$4,800 per Pair


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Let me be clear here.  Up until now my experience with the so-called Class D “digital” switching amplifiers has been a mixed bag to say the least.  Some years ago I had the opportunity to spend some time with one of the earlier (and more affordable) versions of this type of amp.  What I got was also a mixed bag:  thunderous and precise bass, seemingly unlimited power reserves and dynamics, but a boring, grayed-out midrange and lackluster treble.  While the technology seemed to have some promise, I quickly decided that this was not an amp I wanted to live with. 


On the other hand, however, I had a very different kind of experience with another type of amplifier of this ilk:  the Class T (or Tripath) design.  Based on the now-defunct Tripath amplifier chip, I found this approach to be musical, delicately engaging, and every bit the equal in many ways of the best Class A or AB linear amplifiers I’d spent time with.   The only problem was limited power output, meaning that the amps would only perform well with sensitive speakers.  I have fond memories of my very first review for Stereomojo some years ago, which focused on the little Virtue Audio One amplifier, an excellent application of Tripath technology.  As a matter of fact, I still own that very same amplifier and use it daily in my office desktop system.  As a quick aside, Virtue Audio took a hiatus for a couple of years, but I’m glad to see that they’re now back on their feet again selling their wonderful, cost-effective products.


So yes, there was hope in my heart for switching amplifiers coming of age.  If one could somehow mate the sonic virtues of the better Class T amps with the power reserves and sheer grunt of the big Class D amps, I and many of my audiophile brethren might hop aboard the train before it leaves the station.  After all, these amplifiers offer a lot of advantages from a practical perspective.  They’re generally smaller, lighter, and a lot more efficient than the transistor or tube-based amps we all grew up with.  And they don’t generate a lot of heat (this goes with the power efficiency I just mentioned).  My attic listening room can get awfully warm in the summer, so running an inefficient Class A amplifier just doesn’t make much sense, though it can serve as a great space heater in the cooler months.  And compared to the monster amps of yore, the little Class D jobs are considered to be quite “green” from an environmental perspective.  You can have lots of watts and still check your power consumption guilt at the front door.


I had read with some interest John Fritz’s stellar review of the Merrill Audio Veritas Class D monoblocks here at Stereomojo.  While expensive, I wondered if maybe the Veritas represented that final push to get Class D on even footing with the best traditional non-switching designs.  Maybe Class D technology really had finally come into its own.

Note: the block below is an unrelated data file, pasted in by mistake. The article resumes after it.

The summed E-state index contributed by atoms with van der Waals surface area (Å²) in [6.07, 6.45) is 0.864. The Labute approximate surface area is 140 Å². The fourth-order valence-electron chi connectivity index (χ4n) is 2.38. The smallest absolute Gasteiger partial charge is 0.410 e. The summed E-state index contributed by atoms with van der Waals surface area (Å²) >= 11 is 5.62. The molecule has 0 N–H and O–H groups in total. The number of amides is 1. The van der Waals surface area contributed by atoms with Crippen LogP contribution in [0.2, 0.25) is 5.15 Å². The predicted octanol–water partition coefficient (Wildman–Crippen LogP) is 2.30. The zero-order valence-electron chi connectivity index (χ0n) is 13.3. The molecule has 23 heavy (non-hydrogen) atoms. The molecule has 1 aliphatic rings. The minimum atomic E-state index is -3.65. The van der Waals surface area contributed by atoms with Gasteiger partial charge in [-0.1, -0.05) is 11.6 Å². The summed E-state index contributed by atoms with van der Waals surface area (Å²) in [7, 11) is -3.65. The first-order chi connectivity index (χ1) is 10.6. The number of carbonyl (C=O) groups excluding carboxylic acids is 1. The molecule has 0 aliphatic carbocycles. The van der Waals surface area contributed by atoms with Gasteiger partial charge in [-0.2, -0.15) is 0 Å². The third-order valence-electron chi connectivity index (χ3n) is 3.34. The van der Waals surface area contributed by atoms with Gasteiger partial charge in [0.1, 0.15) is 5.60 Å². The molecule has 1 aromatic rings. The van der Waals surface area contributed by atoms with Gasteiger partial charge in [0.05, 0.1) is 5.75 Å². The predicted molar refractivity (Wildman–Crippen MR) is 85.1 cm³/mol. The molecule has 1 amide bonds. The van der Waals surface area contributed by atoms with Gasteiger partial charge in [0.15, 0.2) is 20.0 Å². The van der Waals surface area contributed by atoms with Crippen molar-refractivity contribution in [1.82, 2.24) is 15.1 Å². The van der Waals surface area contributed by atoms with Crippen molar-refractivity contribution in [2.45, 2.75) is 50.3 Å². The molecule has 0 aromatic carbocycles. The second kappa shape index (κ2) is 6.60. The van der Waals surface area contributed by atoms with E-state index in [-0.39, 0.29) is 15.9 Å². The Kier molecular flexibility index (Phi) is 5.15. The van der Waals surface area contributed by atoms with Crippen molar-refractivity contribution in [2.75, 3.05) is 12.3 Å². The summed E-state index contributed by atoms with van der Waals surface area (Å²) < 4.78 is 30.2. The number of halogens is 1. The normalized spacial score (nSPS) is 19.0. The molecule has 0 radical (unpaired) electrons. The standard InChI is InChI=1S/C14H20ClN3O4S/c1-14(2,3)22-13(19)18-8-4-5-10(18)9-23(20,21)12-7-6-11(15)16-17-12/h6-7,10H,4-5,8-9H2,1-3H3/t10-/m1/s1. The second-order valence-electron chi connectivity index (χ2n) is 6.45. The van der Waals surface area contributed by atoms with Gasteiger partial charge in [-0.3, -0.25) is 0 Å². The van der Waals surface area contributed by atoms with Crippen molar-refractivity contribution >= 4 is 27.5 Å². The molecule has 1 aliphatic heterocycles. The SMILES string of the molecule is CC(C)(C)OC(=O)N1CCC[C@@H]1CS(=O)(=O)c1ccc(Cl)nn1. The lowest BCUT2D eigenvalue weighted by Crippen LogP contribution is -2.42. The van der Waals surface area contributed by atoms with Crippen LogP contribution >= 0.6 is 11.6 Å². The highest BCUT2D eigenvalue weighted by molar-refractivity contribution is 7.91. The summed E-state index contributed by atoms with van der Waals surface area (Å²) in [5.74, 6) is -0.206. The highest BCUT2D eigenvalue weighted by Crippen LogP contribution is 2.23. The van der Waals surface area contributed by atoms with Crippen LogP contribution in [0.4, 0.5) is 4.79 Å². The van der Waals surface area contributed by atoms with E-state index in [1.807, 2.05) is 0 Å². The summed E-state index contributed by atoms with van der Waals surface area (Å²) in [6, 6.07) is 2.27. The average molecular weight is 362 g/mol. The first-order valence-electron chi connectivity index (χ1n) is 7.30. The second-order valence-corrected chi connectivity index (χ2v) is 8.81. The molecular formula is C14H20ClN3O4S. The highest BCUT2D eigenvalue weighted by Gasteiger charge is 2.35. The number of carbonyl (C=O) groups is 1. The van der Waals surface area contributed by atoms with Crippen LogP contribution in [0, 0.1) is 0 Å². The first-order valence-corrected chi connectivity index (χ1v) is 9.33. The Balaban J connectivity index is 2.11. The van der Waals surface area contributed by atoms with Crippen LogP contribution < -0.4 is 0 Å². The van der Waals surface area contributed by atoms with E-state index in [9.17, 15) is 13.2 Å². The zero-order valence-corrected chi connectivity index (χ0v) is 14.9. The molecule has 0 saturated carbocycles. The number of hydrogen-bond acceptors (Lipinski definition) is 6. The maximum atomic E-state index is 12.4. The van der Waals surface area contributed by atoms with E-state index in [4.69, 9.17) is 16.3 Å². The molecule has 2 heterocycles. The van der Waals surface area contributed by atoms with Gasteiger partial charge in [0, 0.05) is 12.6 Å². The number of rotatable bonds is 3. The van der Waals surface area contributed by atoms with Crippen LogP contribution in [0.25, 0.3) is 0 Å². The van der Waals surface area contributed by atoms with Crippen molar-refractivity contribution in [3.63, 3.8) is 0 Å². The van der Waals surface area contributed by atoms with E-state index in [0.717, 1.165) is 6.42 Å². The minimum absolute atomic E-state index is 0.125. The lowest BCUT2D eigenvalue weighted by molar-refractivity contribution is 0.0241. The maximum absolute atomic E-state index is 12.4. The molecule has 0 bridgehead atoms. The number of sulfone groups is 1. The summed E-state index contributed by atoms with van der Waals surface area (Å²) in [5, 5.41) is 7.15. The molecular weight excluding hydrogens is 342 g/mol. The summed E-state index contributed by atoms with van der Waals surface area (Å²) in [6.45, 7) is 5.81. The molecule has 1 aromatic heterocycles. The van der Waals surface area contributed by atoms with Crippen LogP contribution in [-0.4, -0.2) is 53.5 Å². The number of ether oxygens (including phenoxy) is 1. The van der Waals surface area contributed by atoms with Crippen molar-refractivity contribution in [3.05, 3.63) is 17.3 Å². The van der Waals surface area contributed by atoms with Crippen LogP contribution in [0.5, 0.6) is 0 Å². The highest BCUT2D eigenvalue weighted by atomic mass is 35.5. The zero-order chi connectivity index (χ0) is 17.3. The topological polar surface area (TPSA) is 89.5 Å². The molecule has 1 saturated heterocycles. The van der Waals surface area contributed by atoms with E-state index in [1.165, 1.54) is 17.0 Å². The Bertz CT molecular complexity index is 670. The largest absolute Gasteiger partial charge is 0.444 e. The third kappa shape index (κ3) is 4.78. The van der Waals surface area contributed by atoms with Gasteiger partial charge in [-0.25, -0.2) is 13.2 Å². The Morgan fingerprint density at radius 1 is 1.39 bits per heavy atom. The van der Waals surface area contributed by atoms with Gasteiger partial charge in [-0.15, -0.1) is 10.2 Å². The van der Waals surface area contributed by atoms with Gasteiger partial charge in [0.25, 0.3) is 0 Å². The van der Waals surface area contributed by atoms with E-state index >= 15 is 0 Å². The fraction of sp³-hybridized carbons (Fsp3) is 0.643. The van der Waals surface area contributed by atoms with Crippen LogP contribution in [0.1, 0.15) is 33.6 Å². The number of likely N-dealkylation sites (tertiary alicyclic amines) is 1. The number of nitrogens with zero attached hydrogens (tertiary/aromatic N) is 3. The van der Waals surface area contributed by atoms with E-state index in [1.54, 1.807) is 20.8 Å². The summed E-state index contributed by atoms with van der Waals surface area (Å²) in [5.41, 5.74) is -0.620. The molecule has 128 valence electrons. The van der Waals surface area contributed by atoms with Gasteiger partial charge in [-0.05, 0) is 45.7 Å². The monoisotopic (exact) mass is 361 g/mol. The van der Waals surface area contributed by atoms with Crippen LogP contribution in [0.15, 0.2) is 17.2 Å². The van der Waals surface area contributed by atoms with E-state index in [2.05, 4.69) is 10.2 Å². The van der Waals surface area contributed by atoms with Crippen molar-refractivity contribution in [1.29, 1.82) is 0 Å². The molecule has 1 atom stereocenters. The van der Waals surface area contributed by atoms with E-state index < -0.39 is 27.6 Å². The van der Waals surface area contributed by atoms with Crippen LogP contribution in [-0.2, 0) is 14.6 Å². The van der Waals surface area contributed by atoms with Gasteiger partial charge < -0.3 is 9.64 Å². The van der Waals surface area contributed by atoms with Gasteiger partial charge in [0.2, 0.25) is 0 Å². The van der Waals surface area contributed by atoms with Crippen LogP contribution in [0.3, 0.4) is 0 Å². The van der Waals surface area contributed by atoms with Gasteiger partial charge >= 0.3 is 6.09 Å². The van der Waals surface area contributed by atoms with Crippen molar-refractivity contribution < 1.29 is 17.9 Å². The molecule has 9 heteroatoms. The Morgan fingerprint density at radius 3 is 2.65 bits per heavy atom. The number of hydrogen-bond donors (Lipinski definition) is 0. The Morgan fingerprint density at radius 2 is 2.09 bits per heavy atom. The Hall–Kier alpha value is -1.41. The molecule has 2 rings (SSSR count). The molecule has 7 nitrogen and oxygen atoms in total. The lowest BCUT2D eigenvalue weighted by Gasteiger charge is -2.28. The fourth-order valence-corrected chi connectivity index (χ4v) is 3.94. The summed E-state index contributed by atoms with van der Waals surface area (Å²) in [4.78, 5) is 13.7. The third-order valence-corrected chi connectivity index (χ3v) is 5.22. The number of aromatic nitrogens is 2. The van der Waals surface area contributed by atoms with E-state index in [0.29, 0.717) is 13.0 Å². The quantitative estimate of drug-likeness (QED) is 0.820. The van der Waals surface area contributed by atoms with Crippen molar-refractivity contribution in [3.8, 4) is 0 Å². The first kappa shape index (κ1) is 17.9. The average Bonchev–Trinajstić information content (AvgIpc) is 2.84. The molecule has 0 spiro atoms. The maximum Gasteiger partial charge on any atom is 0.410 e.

In talking with John about the Veritas, he let me know that he had in his possession a pair of Merrill’s new Thor monoblocks.  These were apparently the result of an attempt to get a healthy portion of the performance of the Veritas compressed into a smaller and more cost effective package.  I could tell that John was impressed by what he was hearing, especially since he had just finished up with his review of the Veritas.  I was intrigued.  When John suggested that maybe I should take a listen, how could I refuse?  So with Merrill Audio’s blessing to move forward with my own take on the Thors, here we go...


Like the Veritas, the Thors are the brainchild of company head and founder Merrill Wettasinghe.  I’ve never seen a pair of the estimable Veritas in the flesh, but these Thors are freakin’ beautiful!  In high end audio looks do count for something, and these amps deliver:  each is milled out of a solid aircraft grade aluminum billet and painted shiny jet-black, resulting in a visually stunning piece of modern industrial art.  They’re small, with a footprint of only 9 X 9 inches each, but the visual statement is there.  High quality exudes from these things, from the precisely chiseled lettering up front to the jewel-like XLR inputs and Cardas speaker binding posts on the rear, to the adjustable footers.  These amps come off as a labor of love for their designer and a source of pride for their owners.  Oh, and each is supplied with its own custom built Merrill Audio ANAP Power Cord which worked swimmingly, though some inveterate tweakers might decide otherwise.


On the inside (not accessible to the mortal man/woman) are Merrill Audio modified Hypex modules as well as a lot of custom, tested by ear support circuitry.  I didn’t even try to wedge my way into the chassis, as Thor is the Norse god of thunder and all else when hell breaks loose, and I didn’t want to risk being struck dead by a thunderbolt (or whatever he uses on pests like me), nor did I want to risk marring that beautiful finish.  The whole kit’n’kaboodle, as I said before, is the supposed result of trickle-down technology from the Veritas into a smaller, more affordable package.  Kudos to Mr. Wettasinghe for bringing such a beautifully built amplifier to the less-washed masses like me!